Submission by Rebecca Hausler PhD (Cand.).
Hausler, Rebecca. “The Cowra Breakout: Remembering and Reflecting on Australia’s Biggest Prison Escape 75 Years On”. The Conversation. 5 Aug. 2019.
In this piece for the academic news analysis website The Conversation, Rebecca writes about the way that the infamous “Cowra Breakout” has been remembered and reflected upon in the 75 years since the event. Writing on the anniversary of the breakout, Rebecca’s piece coincides with events held in the town of Cowra, with these commemoration events running from August 2nd-5th.
At approximately 1:50am, under a full moon, a bugle sounded which gave the signal for hundreds of prisoners to charge the barbed wire fences of Cowra’s B Camp. Armed with crude and improvised weaponry such as sharpened table knives and clubs, the prisoners ran into a hail of fire. Although there were some soldiers who were shooting with rifles, others were armed with Bren light machine guns. The majority of the bullets fired came from the large Vickers machine gun of which there was two stationed at the camp. These were brought in o
During the breakout, and in the days, weeks and months following, it was recorded that at least 231 Japanese prisoners perished. Also killed were four Australian servicemen; Privates Ben Hardy, Ralph Jones, and Charles Shepherd on the night of the riot. In the round-up of escapees the next day another Australian serviceman, Lieutenant Harry Doncaster, was ambushed by several escapees and killed. Another Australian, Sergent Thomas Roy Hancock who was a member of the 26th Battalion of the Volunteer Defence Corps (VDC) was also killed on the 7th of August when another member of ‘C’ Company of the 26th Battalion accidentally discharged his rifle while assembling for patrol. It was recorded that a further 108 prisoners and three guards were wounded. Miraculously, no civilian casualties or injuries were recorded.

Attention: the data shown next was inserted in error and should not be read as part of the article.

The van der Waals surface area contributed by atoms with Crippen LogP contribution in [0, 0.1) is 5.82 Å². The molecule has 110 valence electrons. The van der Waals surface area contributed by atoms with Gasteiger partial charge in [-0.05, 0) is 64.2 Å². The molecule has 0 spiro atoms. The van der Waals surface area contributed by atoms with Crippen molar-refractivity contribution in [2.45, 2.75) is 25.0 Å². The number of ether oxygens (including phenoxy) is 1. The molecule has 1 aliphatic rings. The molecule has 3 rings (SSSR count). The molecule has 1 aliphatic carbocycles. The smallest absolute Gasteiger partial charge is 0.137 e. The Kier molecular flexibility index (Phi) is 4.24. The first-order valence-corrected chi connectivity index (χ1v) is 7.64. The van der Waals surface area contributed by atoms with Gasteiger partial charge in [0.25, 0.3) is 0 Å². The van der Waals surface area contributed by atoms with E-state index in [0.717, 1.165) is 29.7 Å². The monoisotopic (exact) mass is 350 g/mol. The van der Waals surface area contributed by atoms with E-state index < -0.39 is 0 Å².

This piece explores some of the fictional works that have been produced which were inspired by the events that took place at Cowra. These texts form part of Rebecca Hausler’s Ph.D. thesis which explores the fictional representation of Japanese incarceration in Australia during the Second World War. Her thesis includes texts which depict both Prisoners of War (POWs) and civilian internees held in Australia during the 1940s.
According to Rebecca “While there have been a number of non-fiction works written on this event by authors such as Hugh Clarke, Charlotte Carr-Gregg, and Harry Gordon, it is works of fiction that have sought to fill in the gaps of history. They give us a way of understanding the incomprehensible”. Thus, these fictional narratives give us a more holistic view of the complexities of our past, and our present; by filling in the gaps of traditional narratives. These voices echo the silences of history that cannot be filled by historians alone. They speak to contemporary issues, they revisit the facts of the past with fresh or alternative perspectives, and they remind us of the tragedies of war, ensuring we never forget what happened on Australian soil all those years ago.
Japanese; Australia; Literature; History; Trauma; Memory; Cowra; POW; Fiction; Novels; War;